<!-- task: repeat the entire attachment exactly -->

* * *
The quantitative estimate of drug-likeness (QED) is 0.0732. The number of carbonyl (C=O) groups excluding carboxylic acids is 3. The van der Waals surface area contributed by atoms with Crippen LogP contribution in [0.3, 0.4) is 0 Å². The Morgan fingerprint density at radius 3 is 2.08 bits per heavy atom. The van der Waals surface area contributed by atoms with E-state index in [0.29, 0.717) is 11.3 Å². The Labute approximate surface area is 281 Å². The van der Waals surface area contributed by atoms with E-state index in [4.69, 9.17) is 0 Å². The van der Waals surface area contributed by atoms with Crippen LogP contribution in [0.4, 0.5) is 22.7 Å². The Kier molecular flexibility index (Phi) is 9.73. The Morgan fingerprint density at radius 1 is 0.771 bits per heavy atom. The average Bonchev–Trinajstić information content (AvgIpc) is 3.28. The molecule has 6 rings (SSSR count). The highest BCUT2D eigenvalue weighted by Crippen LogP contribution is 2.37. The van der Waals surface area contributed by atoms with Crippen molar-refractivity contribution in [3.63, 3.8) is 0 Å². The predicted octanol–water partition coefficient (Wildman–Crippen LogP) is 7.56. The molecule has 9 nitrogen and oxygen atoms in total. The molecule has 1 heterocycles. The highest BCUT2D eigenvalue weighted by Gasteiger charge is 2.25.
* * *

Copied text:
The quantitative estimate of drug-likeness (QED) is 0.0732. The number of carbonyl (C=O) groups excluding carboxylic acids is 3. The van der Waals surface area contributed by atoms with Crippen LogP contribution in [0.3, 0.4) is 0 Å². The Morgan fingerprint density at radius 3 is 2.08 bits per heavy atom. The van der Waals surface area contributed by atoms with E-state index in [0.29, 0.717) is 11.3 Å². The Labute approximate surface area is 281 Å². The van der Waals surface area contributed by atoms with E-state index in [4.69, 9.17) is 0 Å². The van der Waals surface area contributed by atoms with Crippen LogP contribution in [0.4, 0.5) is 22.7 Å². The Kier molecular flexibility index (Phi) is 9.73. The Morgan fingerprint density at radius 1 is 0.771 bits per heavy atom. The average Bonchev–Trinajstić information content (AvgIpc) is 3.28. The molecule has 6 rings (SSSR count). The highest BCUT2D eigenvalue weighted by Crippen LogP contribution is 2.37. The van der Waals surface area contributed by atoms with Crippen molar-refractivity contribution in [3.63, 3.8) is 0 Å². The predicted octanol–water partition coefficient (Wildman–Crippen LogP) is 7.56. The molecule has 9 nitrogen and oxygen atoms in total. The molecule has 1 heterocycles. The highest BCUT2D eigenvalue weighted by Gasteiger charge is 2.25.